* New advertising guidelines around gambling;
* Reducing the number of FOBTs per retail betting shop.

DDCMS minister Tracey Crouch said in a statement Tuesday:

“It is vital that we strike the right balance between socially responsible growth and protecting the most vulnerable, including children, from gambling-related harm.

“Given the strong evidence and public concerns about the risks of high stakes gaming machines on the high street, we are convinced of the need for action. That is why today we have set out a package of proposals to ensure all consumers and wider communities are protected.

“We have seen online gambling grow rapidly and we need to protect players in this space, while also making sure those experiencing harm relating to gambling receive the help they need.”

The review also addressed the fast-growing GBP 4.5 billion-a-year online gaming sector, calling on online gaming companies to speed up the pace of initiatives to prevent problem gambling, including “self-exclusion” schemes.

“The government, and [industry regulator] the Gambling Commission, will be paying close attention to industry progress in this area and will act accordingly,” the review advises, warning that if improvements can not be achieved through cooperation with the sector, legislation strengthening the regulator’s hand will be considered.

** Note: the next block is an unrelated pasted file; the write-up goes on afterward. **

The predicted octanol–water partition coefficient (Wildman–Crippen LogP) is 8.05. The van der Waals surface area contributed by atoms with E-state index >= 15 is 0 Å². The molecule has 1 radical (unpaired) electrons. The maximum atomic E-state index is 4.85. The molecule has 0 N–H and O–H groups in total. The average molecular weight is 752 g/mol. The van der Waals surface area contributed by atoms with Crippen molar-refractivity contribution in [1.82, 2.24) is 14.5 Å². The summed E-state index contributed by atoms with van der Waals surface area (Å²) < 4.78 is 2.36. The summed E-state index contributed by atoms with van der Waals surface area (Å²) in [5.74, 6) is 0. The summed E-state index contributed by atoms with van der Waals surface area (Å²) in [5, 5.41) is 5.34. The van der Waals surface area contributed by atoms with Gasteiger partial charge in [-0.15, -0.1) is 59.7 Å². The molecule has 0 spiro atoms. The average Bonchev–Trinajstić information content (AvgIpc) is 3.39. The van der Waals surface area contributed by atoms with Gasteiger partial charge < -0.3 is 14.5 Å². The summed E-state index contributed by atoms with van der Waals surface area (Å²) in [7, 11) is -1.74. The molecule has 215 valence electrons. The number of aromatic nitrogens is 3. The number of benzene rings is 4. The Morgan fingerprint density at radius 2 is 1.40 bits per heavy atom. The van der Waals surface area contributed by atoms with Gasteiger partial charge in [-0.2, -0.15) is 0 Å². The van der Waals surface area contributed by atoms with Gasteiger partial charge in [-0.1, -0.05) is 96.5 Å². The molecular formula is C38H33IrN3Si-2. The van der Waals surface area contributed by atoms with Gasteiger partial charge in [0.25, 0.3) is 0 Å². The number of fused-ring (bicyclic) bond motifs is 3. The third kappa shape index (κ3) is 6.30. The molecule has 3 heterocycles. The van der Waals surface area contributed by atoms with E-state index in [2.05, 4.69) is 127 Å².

Whilst the review did not meet anti-gambling activist demands for restrictions on gambling advertising, it does introduce the idea of public problem gambling awareness campaigns funded up to GBP 7 million a year by gambling firms.

Government will also support efforts by problem gambling charity GambleAware to launch more specialised clinics to assist compulsive gamblers…possibly funded by a levy on gambling companies.

DDCMS will now consider proposals over the 12-week consultative period and within the broad framework it has recommended; that suggests that there will be extensive lobbying and media coverage in the months ahead.

William Hill On FOBT Triennial Review (Update)

Severe FOBT stake cuts remain a concern

William Hill has weighed in on the UK Government’s gambling reform package saying while it welcomes their acknowledgement of the importance of social responsibility measures and the industry’s contribution to the wider economy it remains concerned that potentially severe stake cuts in FOBT’s remain an option.

The company indicated it will play a full part in the consultation process to “ensure an evidence based outcome”.

Brian Cullingworth

Infopowa news was a staple of Casinomeister’s news from 2000 until 2019. Brian Cullingworth was the main writer, contributor, and was one of the most knowledgeable persons I have ever known involved in the online casino industry.

We first met in January 2001 at the ICE in London where I observed him going booth to booth interviewing online casino, software, and licensing jurisdiction representatives. Brian was also heavily involved with our forum as “Jetset“, he was involved as an informal consultant to eCOGRA, the OPA, and was a player advocate who assisted countless aggrieved players with his connections to industry folks. He also published “Casino Cautions” via Infopowa news for quite a number of years. These can be found in our news archives.

His passing in February 2019 was a dark day for us. He will be forever missed.